Why accelerating the uptake of tech in the NZ economy is crucial
The Productivity Commission’s new inquiry into the impact of tech on the future of work in New Zealand is a valuable first step for the government to be better informed about the effect of tech developments when making policy, the national artificial intelligence organisation, the AI Forum NZ, says.
The commission released an issues paper last week and is seeking input for considering how tech will change the nature of work in New Zealand.
AI Forum NZ executive director Ben Reid says he is encouraged to see deep thinking starting to happen in government about the impact of tech change on New Zealand’s society and economy.
“Overall, we feel there has been a lack of public policy work to date which anticipates the potential effects of exponential technologies. Yet when we look around the globe accelerating tech change is one of the major, if not the biggest, trends which is shaping the future world we will live in,” Reid says.
The AI Forum NZ is a not-for-profit organisation which brings together players from across New Zealand’s AI ecosystem including technology companies, corporates, startups, government and academic researchers.
“We want to harness the potential of artificial intelligence and deep learning tech to help bring about a prosperous and inclusive future New Zealand,” Reid says.
The Productivity Commission paper identifies four possible scenarios which explore the impacts of technology on the workforce in New Zealand.
Reid says the most optimistic scenario, which the commission identifies, explores how technological advances could create more tasks and jobs.
“In our view, this outcome - a future with more automation and more work - should be actively targeted by government and industry.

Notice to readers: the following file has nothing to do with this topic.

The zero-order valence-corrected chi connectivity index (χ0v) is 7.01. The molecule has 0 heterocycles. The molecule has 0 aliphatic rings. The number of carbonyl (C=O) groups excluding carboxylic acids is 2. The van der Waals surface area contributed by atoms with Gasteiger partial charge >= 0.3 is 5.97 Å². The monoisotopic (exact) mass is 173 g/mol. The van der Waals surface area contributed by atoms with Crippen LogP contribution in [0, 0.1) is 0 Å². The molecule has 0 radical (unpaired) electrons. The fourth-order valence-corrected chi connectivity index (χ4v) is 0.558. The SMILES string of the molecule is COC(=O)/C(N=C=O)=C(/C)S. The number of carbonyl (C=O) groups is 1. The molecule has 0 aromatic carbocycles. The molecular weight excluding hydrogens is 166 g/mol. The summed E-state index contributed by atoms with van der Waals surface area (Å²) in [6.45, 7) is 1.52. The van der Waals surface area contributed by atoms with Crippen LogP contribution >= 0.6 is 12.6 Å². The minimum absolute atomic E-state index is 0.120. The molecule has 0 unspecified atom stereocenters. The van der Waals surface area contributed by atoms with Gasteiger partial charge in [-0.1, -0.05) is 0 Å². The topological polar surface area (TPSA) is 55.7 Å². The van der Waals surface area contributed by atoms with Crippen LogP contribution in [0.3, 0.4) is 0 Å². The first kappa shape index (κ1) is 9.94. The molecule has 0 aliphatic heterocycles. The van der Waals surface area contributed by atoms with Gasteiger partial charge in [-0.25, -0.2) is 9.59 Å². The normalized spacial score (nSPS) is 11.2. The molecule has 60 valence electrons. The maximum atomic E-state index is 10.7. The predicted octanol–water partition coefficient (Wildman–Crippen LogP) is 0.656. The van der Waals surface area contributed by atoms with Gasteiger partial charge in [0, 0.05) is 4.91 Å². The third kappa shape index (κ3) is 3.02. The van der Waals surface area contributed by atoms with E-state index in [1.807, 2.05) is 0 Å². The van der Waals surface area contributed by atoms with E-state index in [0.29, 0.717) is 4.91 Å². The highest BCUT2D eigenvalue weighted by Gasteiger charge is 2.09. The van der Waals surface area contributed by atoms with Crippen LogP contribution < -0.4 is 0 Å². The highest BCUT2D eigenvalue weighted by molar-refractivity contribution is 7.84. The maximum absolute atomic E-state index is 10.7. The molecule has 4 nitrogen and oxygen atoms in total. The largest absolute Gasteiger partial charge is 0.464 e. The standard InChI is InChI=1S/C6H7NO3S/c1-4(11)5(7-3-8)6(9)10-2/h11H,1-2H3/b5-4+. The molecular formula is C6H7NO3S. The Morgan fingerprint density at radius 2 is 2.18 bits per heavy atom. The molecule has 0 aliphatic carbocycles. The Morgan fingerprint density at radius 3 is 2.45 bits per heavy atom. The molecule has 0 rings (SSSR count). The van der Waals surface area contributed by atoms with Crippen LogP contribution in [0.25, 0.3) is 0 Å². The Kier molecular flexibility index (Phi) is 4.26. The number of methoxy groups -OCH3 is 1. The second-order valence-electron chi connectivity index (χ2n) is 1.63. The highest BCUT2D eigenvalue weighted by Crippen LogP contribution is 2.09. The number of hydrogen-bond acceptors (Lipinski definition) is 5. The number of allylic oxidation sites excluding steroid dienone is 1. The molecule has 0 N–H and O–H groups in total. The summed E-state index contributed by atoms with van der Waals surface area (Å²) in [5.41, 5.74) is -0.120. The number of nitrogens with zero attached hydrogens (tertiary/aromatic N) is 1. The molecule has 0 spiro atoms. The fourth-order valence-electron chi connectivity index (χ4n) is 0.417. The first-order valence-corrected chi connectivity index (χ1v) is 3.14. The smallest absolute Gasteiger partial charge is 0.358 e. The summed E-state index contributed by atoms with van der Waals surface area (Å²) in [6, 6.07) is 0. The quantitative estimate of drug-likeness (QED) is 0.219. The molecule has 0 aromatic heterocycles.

“But this will need the correct public policy settings in place which accelerate the diffusion of these technologies throughout the economy. It also needs forward thinking about opportunities for supporting workers to re-skill as the nature of work tasks continues to change.
“We are constantly seeing symptoms that tech-change actually creates more work, not less. When was the last time any of us had an empty email inbox? But we need to use new technologies which enable us to work smarter, not harder.
“Around the world, the two AI superpowers the US and China, along with Canada, Singapore, UK, Germany, France and Australia are putting significant public funding into coordinated national development strategies for artificial intelligence research, skills development and industrialisation. The scale of international investment is huge.
“Historically, New Zealand has been more of a tech taker than a tech leader. We are also suffering from an extended period of low productivity growth. The AI Forum NZ sees that increasing and accelerating the uptake of technologies within our economy is a key policy lever to improving productivity and remaining competitive on the international stage,” Reid says.
The AI Forum’s upcoming research project, due out in the middle of this year, will explore in detail how AI and machine learning technologies can be applied within New Zealand’s wider economy including financial services, health, agriculture, tourism, transport as well as in government.